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July 20, 2011
Senators Levin (D. Mich) and Brown (D. Ohio) have introduced the Ending Excessive Corporate Deductions for Stock Options Act, legislation that would limit the amount a corporation can deduct in connection with the exercise of compensatory stock options to the amount shown as an expense for the options in its financial statements. Similar proposals have been made in the past without garnering wide support.
Comment: Although it seems superficially logical that the tax deduction should not exceed the accounting expense, these figures differ because their purposes differ. The accounting expense relates to the company’s cost of providing this benefit, which in turn is based on the value of the option when granted. The tax deduction relates to the value of the benefit received by (and taxed to) the option holder, which is based on the bargain element of the option when exercised. A mismatch between these numbers is a normal consequence of ups and downs in stock prices and does not indicate the company has understated its accounting expense or claimed an excessive deduction.
April 15, 2011
A rule that would have imposed burdensome new reporting requirements on businesses has been repealed. The rule was designed to clamp down on tax cheats by requiring businesses to file Form 1099 whenever they pay more than $600 to a single vendor for goods and services. It quickly became apparent that this would be a recordkeeping nightmare and both political parties favored repeal. Wrangling over a revenue offset prevented prompt action, but Congress finally agreed on a version that under some circumstances will recapture part of a healthcare tax credit provided by the Affordable Care Act. President Obama signed the repeal legislation despite misgivings about the revenue offset.
February 4, 2011
It turns out there’s one feature of the healthcare reform law just about everyone agrees on. A provision requiring increased reporting of payments by businesses using Form 1099 was designed to increase government revenues by some $44 billion without increasing taxes. Yet the paperwork burden brought complaints from all quarters, reaching such a level that President Obama mentioned the need to repeal this provision in his State of the Union address. Repeal had been stymied by disagreement over how to prevent a $44 billion increase in the projected budget deficit. The Senate has now voted overwhelmingly in favor of repeal with a provision that calls for unspecified cuts in spending.
December 17, 2010
The tax deal brokered by President Obama and Senate Republicans passed its last hurdle when it secured approval from the House of Representatives late Thursday. It was enacted into law when President Obama signed it Friday. For an overview of major tax provisions, see our Q&A on the Tax Deal.
November 17, 2010
The current Congress has little time and much to accomplish. It has five big items on its tax agenda. Here’s a quick summary of what they are and where they stand. (more…)
September 30, 2010
Just before closing up shop and heading out on the campaign trail, Congress passed legislation requiring federal agencies, including the IRS, to use “plain writing” in documents issued to the public, including those issued electronically (in other words, materials posted on agency websites). Alarm bells went off here at Fairmark.com, as this development threatens to put us out of business. We were relieved at what we learned in digging a bit deeper. (more…)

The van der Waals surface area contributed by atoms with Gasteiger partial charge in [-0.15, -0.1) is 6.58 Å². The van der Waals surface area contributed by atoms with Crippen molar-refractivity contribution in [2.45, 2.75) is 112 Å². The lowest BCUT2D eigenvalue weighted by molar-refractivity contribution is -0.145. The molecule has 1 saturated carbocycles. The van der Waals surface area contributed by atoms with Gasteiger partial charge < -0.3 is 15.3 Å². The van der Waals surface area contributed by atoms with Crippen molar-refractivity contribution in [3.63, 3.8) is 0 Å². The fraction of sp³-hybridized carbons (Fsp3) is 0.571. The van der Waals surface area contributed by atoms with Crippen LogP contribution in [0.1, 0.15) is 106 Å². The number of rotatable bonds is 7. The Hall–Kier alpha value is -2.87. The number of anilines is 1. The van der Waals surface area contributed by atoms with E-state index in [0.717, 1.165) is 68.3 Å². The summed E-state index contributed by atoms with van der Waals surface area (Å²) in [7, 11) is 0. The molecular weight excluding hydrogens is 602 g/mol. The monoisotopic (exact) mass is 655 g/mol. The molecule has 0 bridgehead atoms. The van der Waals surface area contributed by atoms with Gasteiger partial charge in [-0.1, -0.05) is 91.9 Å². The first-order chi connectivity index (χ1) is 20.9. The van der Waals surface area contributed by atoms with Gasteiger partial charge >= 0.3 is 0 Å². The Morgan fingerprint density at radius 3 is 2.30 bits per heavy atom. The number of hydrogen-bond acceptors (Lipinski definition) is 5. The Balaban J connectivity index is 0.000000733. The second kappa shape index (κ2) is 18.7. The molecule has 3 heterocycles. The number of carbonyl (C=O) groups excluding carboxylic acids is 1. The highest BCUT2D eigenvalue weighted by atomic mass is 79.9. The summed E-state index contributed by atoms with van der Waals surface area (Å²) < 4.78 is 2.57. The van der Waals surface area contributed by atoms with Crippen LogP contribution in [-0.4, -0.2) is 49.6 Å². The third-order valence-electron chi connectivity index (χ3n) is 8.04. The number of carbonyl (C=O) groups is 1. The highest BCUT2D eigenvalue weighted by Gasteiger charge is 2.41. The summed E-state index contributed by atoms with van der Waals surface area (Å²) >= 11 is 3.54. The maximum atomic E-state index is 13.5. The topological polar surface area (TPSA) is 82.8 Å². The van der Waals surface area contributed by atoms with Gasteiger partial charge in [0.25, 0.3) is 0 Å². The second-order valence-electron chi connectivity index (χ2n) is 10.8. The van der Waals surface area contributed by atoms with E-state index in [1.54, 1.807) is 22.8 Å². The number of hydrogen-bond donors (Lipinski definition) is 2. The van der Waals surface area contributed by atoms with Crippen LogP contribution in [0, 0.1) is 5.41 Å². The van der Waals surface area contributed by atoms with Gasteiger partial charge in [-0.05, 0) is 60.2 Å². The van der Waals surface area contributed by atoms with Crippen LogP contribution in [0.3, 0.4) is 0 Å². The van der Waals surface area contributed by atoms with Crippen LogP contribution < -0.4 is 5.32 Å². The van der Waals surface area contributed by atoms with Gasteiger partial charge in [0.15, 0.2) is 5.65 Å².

September 24, 2010
The House of Representives has passed the Small Business Jobs Act of 2010, offering various tax breaks aimed at small businesses, and unrelated provisions expanding access to Roth accounts in employer plans. Some of the provisions take on the date of enactment, which will be Monday, September 27, the day President Obama signs it into law. In a separate article we’ve posted questions and answers about Roth conversions within employer plans.
September 24, 2010
As of September 27, 2010, employees with 401k or 403b accounts can do a Roth conversion without taking money out of the plan — but only if the employer takes steps necessary to permit these conversions. Here are questions and answers about these provisions. (more…)
August 11, 2010
Beginning 2011 the advance payment option for the earned income credit will no longer be available. This option allowed individuals who were eligible for the credit to receive it as part of their paychecks instead of waiting to file their tax return and receive it as a refund. Few taxpayers took advantage of the option, and Congress decided to eliminate it as part of the legislation providing assistance to cash-strapped state and local governments.
The legislation contains other tax provisions, but these are mainly of interest to multinational corporations that will see new restrictions on their ability to claim the foreign tax credit.
August 10, 2010
Under current law, a business paying more than $600 for services provided by an individual other than an employee must report that payment to the IRS on Form 1099. One of the revenue provisions in the Patient Protection Act expands the Form 1099 reporting requirements to include payments to corporations (other than exempt organizations), and payments for property and other “gross proceeds.” The provision, which applies to payments after 2011, is aimed at preventing tax avoidance by individuals and companies receiving those payments. It has the virtue of raising government revenue without imposing a tax increase, yet it’s controversial because of the paperwork burden it imposes on companies making the payments. Senate debate of the small business tax bill early next month will include consideration of amendments to repeal or amend this requirement before it goes into effect. (more…)
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